Sunday 17 December 2017

Varadkar talks tragedy, Brexit and Love Actually on Downing St visit

Taoiseach Leo Varadkar
Taoiseach Leo Varadkar

With Britain still grieving following terror attacks and the Grenfell Tower fire, new Taoiseach Leo Varadkar chose to open a briefing in London with remarks about Christmas movie Love Actually.

The Taoiseach could not contain his enthusiasm on his first official overseas trip in the role and spoke of his "thrill" at being in Downing Street.

"Prime minister. Thank you very much for hosting us today here in 10 Downing Street," Mr Varadkar told British Prime Minister Theresa May yesterday.

"It's my first time in this building so it's a little thrill."

He said on the way to the building he was "reminded of that famous scene in Love Actually where Hugh Grant was dancing down the stairs".

"But apparently it wasn't actually filmed here," he added.


Despite opening his post-meeting remarks with a bizarre reference to the rom-com, Mr Varadkar soon had to address more serious matters - the various tragedies that have struck Britain in recent weeks.

Mr Varadkar referenced the fact it was his first overseas trip as Taoiseach and thanked the prime minister for arranging to meet at such short notice.

"It does, I think, underline and emphasise the strength and the closeness of the relationship that exists between our two countries," he said.

Mr Varadkar then spoke of the tragedies that have befallen Britain in recent weeks, including the London Bridge terror attack, the Grenfell Tower fire and Sunday night's horror outside Finsbury Park Mosque.

"At the meeting I spoke again and offer condolences on behalf of the Irish people and the Irish Government to the British people and the British government on the enormous tragedies that this country and this city has faced," he said.

"We passed the Grenfell Tower on the way today and saw the destruction that occurred there and even this morning, as you know, there's been another atrocity up in Finsbury Park, on top of what's happened at London Bridge.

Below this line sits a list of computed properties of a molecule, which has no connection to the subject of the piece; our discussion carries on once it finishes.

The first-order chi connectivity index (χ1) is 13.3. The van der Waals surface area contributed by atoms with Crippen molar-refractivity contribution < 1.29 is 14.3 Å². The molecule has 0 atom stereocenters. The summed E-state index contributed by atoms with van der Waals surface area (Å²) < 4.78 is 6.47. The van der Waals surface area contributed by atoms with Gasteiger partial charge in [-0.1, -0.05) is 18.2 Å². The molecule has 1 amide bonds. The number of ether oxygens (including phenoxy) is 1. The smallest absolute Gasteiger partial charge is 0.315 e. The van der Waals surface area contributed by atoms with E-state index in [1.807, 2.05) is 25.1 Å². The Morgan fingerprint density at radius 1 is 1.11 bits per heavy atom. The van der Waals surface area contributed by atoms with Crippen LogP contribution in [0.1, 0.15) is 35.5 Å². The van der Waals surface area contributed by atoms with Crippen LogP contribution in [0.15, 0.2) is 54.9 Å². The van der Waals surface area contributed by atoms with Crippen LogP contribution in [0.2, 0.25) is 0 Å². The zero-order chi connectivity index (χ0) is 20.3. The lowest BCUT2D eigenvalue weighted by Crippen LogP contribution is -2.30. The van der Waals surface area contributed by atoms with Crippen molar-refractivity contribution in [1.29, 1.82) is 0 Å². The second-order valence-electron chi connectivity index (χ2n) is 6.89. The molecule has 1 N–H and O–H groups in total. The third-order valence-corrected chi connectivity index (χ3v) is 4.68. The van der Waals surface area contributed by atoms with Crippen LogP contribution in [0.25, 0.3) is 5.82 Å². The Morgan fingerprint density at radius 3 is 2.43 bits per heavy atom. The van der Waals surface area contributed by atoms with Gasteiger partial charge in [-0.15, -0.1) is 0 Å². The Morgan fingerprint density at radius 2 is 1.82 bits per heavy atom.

"London is a very important city for Irish people," he added.

"I think pretty much everybody in Ireland has somebody who lives here, a relative or a close friend, and when there is an attack on London we feel in Ireland that it's almost an attack on us as well.

"I just want you to know that you have our support and our solidarity and, if there's anything that we can do to assist, we're ready and willing to do so."

Mr Varadkar also offered his thoughts on Brexit.

"It's a matter of regret to us that the United Kingdom is leaving the European Union, the single market and the customs union," he said.

"We would prefer it was not so but this is a sovereign decision for the people of the United Kingdom.

"What we want to do is to try to bring about an outcome for a new set of relationships between the United Kingdom and the European Union that allows trade to continue as it has done in the past.

"Of course I can't give you the detail of how that is all going to work out now because the negotiations have only just begun, but we have a shared objective to minimise the disruption to trade both north and south and east and west."


Both leaders expressed their hope that the parties in Northern Ireland will re-establish the power-sharing executive by the June 29 deadline.

Mrs May meanwhile, said her Conservative Party is continuing its talks with the DUP in relation to agreeing to a confidence and supply arrangement in Westminster.

She said that, regardless of this process, the UK government "remains absolutely steadfast in our commitment to the Belfast Agreement and to the successor agreements".

She said the details of any Westminster government deal with the DUP will be published when it is reached.

Mr Varadkar confirmed he raised the issue at the meeting.

"I was very assured by what the prime minister had to say that the agreement, once it's reached, will be published so it will be there for everyone to see," he said.

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